Airman Brings Island Life To The Desert
by U.S. Air Force Tech. Sgt. Daryn Murphy
December 9, 2021
While the majority of Airmen have their stories beginning somewhere in the United States of America, there are some whose story begins in another country.
Air Force Master Sgt. Hemi Robinson, 386th Expeditionary Logistics Readiness Squadron cargo processing section chief, started his journey in the country of New Zealand.
November 23, 2021 - U.S. Air Force Master Sgt. Hemi Robinson, 386th Expeditionary Logistics Readiness Squadron cargo processing section chief, at Ali Al Salem Air Base, Kuwait. Robinson is a U.S. Air Force Reservist deployed from the 36th Aerial Port Squadron, Joint Base Lewis-McChord, WA. (U.S. Air Force Photo by Tech. Sgt. Daryn Murphy)
“My family came to the States when I was roughly two years old.,” Robinson said. “My dad joined the military to gain citizenship and to start a life here.”
Being a military child, Robinson was raised in the U.S. by his American mother and Kiwi father. He said the differences between island life and the life in the fields of Kansas varies pretty dramatically, but he was always raised to embrace his Māori background.
“I'm actually part Māori, native to New Zealand,” Robinson explained. “My dad's half Māori and our tribe is Ngāti Porou. We come from the northeastern island of New Zealand.”
While he might not live in New Zealand, he still embodies the tribal culture and shares it with everyone he comes in contact with.
“It’s a unique perspective and a unique way of life,” Robinson said. “It’s very communal.. Very ‘what’s mine is yours…What’s yours is mine’.
“[As for] my part in the tribe, for the most part is just been supporting from a distance. I live in United States. So there's not much I can really do with them a whole lot, but stay in touch with them. Maintaining the relationships, that’s number one.”
While the birthplace background helped shape him into the person he is today, Robinson attributes his journey to join the Air Force to his dad who retired as a Major in the U.S. Army after 26 years in the service.
“The military was always a big core of what I was exposed to. So, I always had a sense of duty to our country. I wanted to serve,” Robinson said. “He has always been really proud of this country, even to this day, regardless of whatever turmoil or things like that, he's in love with America.”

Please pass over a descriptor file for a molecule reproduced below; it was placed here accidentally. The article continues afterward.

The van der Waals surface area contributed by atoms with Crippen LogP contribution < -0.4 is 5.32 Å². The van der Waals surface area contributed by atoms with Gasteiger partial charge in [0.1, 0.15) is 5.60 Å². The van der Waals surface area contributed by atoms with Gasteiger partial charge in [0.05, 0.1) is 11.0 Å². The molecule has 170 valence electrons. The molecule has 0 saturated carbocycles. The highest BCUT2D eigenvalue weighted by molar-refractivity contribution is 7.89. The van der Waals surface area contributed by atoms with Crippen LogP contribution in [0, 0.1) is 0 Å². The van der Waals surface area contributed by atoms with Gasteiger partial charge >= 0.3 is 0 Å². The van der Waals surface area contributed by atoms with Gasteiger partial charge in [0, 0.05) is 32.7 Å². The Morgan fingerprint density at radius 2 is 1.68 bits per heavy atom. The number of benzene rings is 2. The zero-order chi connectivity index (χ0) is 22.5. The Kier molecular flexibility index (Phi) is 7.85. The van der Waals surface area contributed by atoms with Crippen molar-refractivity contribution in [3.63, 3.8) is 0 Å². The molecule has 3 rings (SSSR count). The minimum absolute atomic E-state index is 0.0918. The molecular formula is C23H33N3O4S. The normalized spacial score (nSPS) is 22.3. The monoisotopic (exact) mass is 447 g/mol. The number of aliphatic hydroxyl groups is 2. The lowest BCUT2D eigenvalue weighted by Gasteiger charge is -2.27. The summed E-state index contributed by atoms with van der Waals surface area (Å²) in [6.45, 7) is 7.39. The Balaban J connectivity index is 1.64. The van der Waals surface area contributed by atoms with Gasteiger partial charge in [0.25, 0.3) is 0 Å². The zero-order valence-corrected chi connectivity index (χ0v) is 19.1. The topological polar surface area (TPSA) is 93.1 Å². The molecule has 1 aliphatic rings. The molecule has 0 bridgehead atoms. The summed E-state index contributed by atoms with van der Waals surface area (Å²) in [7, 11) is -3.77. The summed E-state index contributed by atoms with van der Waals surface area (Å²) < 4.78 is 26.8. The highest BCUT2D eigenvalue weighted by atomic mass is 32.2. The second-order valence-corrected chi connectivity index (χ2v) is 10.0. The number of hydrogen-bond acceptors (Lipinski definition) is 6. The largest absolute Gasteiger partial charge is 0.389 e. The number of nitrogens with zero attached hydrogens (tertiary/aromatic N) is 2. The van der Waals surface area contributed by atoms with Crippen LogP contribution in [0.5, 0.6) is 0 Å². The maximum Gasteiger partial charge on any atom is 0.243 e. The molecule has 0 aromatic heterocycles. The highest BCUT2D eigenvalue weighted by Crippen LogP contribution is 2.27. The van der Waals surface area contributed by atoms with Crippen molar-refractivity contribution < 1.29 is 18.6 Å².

Robinson’s family went to America with two suitcases and $40 to get them started. His father worked three jobs at a time in Kansas to support his family. After seeing a commercial for the Army, he went to sign up to become a soldier.
“Just having a thrill of life kind of drew his attention. And he got into it, he blended right in with everything that the military service had about the culture, everything. He became an army dude, a soldier. So it was it was cool,” Robinson said. “I did Junior ROTC. I was a boy scout, Eagle Scout and so I always wanted to join the military, I joined the Air Force.”
Robinson began his career on active duty as an airborne cryptologic language analyst, but near the end of his contract he said he started thinking more about his future.
“I got out of active duty, and I was going to school. I was just looking for careers that were nearby where I was going to school in Washington,” Robinson explained. “The main thing that they had available was [Air Transportation Specialist] and so I was like, I'll jump on that and fell in love with it.”
Since then, Robinson has been assigned to the 36th Aerial Port Squadron at Joint Base Lewis-McChord, Washington. He deployed to Ali Al Salem Air Base, Kuwait, to be the cargo processing section chief where him and his team process over 6 million pounds of cargo a month. When talking about leadership, Robinson said that allowing his team to capitalize on their differences helps them operate at a high level.
“What they bring to the table individually is going to ultimately enhance our abilities as a shop and enhance our abilities to complete the mission. You give them the independence and the freedom to make their own decisions,” Robinson explained. “We have such an immense amount of trust, you know, we’ve given them the tools and the freedom to knock it out of the park in the way that they can and then work with that along the way.”
From leadership styles to the path he has taken in his life, Robinson has never forgot that Māori background that always brings him back to what makes his service important to him.
“It's all been really empowering because we come from a long line of warriors,” Robinson said. “I have relatives that fought multiple wars. My great grandfather from New Zealand served in World War II, my mom's father served in the Korean War as a Seabee.”
“I grew up with that pride and those values and like I said, a long tradition.”
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